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"i Know You Are, But What Am I?"

Sometimes, imitation is just the sincerest form of lameness, and Clinton adviser Mark Penn's effort to brand Barack Obama the "establishment" candidate is one of those occasions. As Mike reported, in a conference call this morning, Penn referred to Obama's "establishment campaign of big endorsements, money, and Super Bowl ads." But, of course, Obama's endorsements have appeared to be born more of love than of tribute (in contrast to Clinton's earlier-in-the-process hoard) and his money has come from smaller donors than Clinton's. The Super Bowl ad? Whatever you think of it (I wasn't terribly impressed), it was hardly an establishment move. (Any of you remember Bob Dole's big half-time promo? Me neither.)

Moreover, it's all just so fourth grade. Obama makes headway by framing himself (accurately) as a change agent? Clinton abruptly starts pitching herself as a change agent, too. Obama describes Clinton (again, accurately, at least in relative terms) as the status-quo candidate in last night's speech? This morning we have Penn's I'm-rubber-you're-glue routine. Next thing you know, Clinton will start attending rallies in a men's suit and skinny tie and talking about how much she loves "The Wire," too.

Silly, obvious fibs like this are one reason that so many in the media are skeptical of anything that comes out of the Clinton camp. It's an insult to the intelligence of the people being spun. (Massachusetts was an upset win for Clinton? Obama's the establishment candidate?)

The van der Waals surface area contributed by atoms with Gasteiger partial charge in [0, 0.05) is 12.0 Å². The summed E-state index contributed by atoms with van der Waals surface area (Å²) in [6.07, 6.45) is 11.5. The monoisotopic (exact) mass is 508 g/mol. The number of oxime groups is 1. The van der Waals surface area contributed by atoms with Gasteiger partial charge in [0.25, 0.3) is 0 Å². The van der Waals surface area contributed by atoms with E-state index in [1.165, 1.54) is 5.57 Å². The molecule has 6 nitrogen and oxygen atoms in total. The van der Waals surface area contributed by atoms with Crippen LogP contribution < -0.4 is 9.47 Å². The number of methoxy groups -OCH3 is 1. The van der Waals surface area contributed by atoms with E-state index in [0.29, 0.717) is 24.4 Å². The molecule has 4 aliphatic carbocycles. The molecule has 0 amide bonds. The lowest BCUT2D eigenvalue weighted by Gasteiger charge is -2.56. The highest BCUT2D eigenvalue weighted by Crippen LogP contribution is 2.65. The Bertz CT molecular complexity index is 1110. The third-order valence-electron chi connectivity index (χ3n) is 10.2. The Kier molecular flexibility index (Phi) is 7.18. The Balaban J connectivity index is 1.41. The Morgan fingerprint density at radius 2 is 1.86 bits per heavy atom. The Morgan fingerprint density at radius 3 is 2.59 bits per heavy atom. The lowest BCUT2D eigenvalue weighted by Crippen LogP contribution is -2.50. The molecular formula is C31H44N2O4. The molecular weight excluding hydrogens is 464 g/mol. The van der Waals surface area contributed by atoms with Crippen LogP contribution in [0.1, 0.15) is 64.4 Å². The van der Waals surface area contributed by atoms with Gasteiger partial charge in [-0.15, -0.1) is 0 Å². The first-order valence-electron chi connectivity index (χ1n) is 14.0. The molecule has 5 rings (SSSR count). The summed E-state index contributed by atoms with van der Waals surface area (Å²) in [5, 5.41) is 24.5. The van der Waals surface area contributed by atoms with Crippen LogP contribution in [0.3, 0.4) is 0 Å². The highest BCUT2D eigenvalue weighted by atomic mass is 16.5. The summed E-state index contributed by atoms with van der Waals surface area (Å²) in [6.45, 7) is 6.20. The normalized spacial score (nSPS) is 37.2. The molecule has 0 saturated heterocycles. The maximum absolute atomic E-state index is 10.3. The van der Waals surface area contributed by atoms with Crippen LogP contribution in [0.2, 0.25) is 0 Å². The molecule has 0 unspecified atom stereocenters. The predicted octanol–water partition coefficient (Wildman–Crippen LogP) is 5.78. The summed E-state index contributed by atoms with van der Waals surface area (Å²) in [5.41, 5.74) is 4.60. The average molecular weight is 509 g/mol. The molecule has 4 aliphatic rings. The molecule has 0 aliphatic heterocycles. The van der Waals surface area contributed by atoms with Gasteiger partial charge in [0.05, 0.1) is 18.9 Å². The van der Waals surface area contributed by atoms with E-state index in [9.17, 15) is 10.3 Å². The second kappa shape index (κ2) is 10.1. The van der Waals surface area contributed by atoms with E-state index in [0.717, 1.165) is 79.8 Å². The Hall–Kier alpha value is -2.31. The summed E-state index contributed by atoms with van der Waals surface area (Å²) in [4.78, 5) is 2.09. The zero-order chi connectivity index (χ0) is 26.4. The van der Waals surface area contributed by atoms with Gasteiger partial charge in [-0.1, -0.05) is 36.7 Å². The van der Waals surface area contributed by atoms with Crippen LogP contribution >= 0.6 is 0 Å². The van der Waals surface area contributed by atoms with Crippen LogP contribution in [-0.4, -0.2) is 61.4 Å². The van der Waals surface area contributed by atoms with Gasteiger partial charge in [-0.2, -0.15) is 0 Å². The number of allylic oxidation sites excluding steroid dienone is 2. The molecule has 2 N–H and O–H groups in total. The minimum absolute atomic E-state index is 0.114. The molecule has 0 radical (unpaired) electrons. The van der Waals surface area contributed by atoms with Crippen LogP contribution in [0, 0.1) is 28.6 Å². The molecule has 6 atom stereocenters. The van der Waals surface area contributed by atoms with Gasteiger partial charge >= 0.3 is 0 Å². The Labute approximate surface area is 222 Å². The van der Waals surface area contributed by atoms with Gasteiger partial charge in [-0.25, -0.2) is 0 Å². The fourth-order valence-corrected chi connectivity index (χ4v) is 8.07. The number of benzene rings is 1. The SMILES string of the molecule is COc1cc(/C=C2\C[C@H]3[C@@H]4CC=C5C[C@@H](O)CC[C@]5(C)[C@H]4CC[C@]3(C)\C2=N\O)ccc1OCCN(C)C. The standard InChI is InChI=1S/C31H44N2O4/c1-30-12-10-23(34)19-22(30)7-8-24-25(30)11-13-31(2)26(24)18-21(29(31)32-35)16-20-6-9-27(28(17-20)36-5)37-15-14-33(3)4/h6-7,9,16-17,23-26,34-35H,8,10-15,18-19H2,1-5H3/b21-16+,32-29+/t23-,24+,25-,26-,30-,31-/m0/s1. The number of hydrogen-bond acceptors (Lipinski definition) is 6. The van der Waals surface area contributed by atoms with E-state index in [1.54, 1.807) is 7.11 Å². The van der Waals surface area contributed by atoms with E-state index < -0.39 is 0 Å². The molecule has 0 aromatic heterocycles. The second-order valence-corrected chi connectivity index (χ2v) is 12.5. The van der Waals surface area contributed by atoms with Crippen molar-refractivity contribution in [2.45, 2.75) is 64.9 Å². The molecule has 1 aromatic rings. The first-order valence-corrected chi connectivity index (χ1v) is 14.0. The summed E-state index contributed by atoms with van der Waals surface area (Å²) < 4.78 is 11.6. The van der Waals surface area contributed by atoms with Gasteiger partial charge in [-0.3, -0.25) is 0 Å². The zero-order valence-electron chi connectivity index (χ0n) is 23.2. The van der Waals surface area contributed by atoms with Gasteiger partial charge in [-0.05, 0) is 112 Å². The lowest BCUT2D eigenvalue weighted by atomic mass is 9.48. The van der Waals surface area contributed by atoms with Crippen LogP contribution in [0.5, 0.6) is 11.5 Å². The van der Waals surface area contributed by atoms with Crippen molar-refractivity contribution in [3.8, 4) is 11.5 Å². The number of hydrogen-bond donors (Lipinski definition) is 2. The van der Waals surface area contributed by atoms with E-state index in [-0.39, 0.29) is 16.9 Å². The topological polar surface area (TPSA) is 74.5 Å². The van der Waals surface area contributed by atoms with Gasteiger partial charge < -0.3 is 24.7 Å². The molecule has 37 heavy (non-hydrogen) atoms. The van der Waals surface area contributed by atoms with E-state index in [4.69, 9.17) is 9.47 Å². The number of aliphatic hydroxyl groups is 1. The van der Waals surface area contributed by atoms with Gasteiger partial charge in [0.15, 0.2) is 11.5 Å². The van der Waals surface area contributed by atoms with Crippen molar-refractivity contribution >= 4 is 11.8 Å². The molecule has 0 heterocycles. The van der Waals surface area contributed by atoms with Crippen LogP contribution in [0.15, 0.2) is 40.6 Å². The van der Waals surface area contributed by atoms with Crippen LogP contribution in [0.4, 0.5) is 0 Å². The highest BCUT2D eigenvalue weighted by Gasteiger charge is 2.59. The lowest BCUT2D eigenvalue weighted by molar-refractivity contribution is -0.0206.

But the worst part of it all is that the GOP has won the last two presidential elections largely by framing the Democratic nominee as book-smart but inauthentic, someone who really doesn't know who they are. Hillary's attempted reinventions over the last few weeks--from establishment juggernaut to counter-establishment rebel; from Strong Woman to Sensitive Soul; from "leader" to "change agent"--are just doing the GOP's general-election work for them.

Hillary Clinton is who she is, and she has plenty of substantive advantages in this race. But shamelessly trying to appropriate any message that seems to be working for Obama and constantly re-calibrating in light of every poll (last night, voters said they want "change" more than "leadership": which do you think we'll hear more of from Clinton in the coming week?) seem more likely than not to prove counterproductive. Such moves sour the media on her campaign and fill the GOP quiver with general election arrows. With Mitt Romney possibly getting out of the race (and probably relegated to non-factor regardless), there's an opening in the current political narrative for a transparent phony who will say anything to be elected. Clinton should be careful what she auditions for.

Update: I'm not the first to notice this habit

--Christopher Orr